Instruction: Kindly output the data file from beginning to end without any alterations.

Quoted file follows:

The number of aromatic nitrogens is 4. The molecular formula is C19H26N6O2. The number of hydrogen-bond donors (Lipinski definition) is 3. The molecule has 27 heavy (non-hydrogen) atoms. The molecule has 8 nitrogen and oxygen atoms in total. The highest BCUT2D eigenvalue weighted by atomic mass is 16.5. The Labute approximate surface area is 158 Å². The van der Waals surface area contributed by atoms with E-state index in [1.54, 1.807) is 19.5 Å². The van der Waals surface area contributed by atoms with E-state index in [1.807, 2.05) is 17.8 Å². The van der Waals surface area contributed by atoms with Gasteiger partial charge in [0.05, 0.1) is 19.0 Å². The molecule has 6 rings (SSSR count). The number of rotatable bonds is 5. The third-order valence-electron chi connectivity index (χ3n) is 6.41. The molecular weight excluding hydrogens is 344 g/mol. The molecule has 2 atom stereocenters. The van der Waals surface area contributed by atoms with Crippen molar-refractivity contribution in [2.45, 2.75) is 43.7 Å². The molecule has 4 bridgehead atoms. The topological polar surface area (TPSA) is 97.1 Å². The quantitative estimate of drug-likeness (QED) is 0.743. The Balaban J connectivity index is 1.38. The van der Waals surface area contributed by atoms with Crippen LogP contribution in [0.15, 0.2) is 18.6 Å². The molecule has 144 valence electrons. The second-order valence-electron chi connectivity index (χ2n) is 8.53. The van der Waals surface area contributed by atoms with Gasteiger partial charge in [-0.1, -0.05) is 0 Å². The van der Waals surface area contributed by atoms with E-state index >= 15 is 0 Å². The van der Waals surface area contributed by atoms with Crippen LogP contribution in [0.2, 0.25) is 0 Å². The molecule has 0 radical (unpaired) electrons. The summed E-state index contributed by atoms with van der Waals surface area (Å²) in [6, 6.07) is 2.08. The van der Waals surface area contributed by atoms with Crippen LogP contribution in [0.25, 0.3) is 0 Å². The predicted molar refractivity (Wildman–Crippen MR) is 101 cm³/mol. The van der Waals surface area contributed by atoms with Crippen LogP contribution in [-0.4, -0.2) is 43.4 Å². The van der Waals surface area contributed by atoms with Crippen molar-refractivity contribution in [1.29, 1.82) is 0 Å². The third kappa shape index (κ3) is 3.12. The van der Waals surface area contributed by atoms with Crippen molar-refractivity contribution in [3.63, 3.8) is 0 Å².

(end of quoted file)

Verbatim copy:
The number of aromatic nitrogens is 4. The molecular formula is C19H26N6O2. The number of hydrogen-bond donors (Lipinski definition) is 3. The molecule has 27 heavy (non-hydrogen) atoms. The molecule has 8 nitrogen and oxygen atoms in total. The highest BCUT2D eigenvalue weighted by atomic mass is 16.5. The Labute approximate surface area is 158 Å². The van der Waals surface area contributed by atoms with E-state index in [1.54, 1.807) is 19.5 Å². The van der Waals surface area contributed by atoms with E-state index in [1.807, 2.05) is 17.8 Å². The van der Waals surface area contributed by atoms with Gasteiger partial charge in [0.05, 0.1) is 19.0 Å². The molecule has 6 rings (SSSR count). The number of rotatable bonds is 5. The third-order valence-electron chi connectivity index (χ3n) is 6.41. The molecular weight excluding hydrogens is 344 g/mol. The molecule has 2 atom stereocenters. The van der Waals surface area contributed by atoms with Crippen molar-refractivity contribution in [2.45, 2.75) is 43.7 Å². The molecule has 4 bridgehead atoms. The topological polar surface area (TPSA) is 97.1 Å². The quantitative estimate of drug-likeness (QED) is 0.743. The Balaban J connectivity index is 1.38. The van der Waals surface area contributed by atoms with Crippen LogP contribution in [0.15, 0.2) is 18.6 Å². The molecule has 144 valence electrons. The second-order valence-electron chi connectivity index (χ2n) is 8.53. The van der Waals surface area contributed by atoms with Gasteiger partial charge in [-0.1, -0.05) is 0 Å². The van der Waals surface area contributed by atoms with E-state index >= 15 is 0 Å². The van der Waals surface area contributed by atoms with Crippen LogP contribution in [0.2, 0.25) is 0 Å². The molecule has 0 radical (unpaired) electrons. The summed E-state index contributed by atoms with van der Waals surface area (Å²) in [6, 6.07) is 2.08. The van der Waals surface area contributed by atoms with Crippen LogP contribution in [0.25, 0.3) is 0 Å². The predicted molar refractivity (Wildman–Crippen MR) is 101 cm³/mol. The van der Waals surface area contributed by atoms with Crippen LogP contribution in [-0.4, -0.2) is 43.4 Å². The van der Waals surface area contributed by atoms with Crippen molar-refractivity contribution in [1.29, 1.82) is 0 Å². The third kappa shape index (κ3) is 3.12. The van der Waals surface area contributed by atoms with Crippen molar-refractivity contribution in [3.63, 3.8) is 0 Å².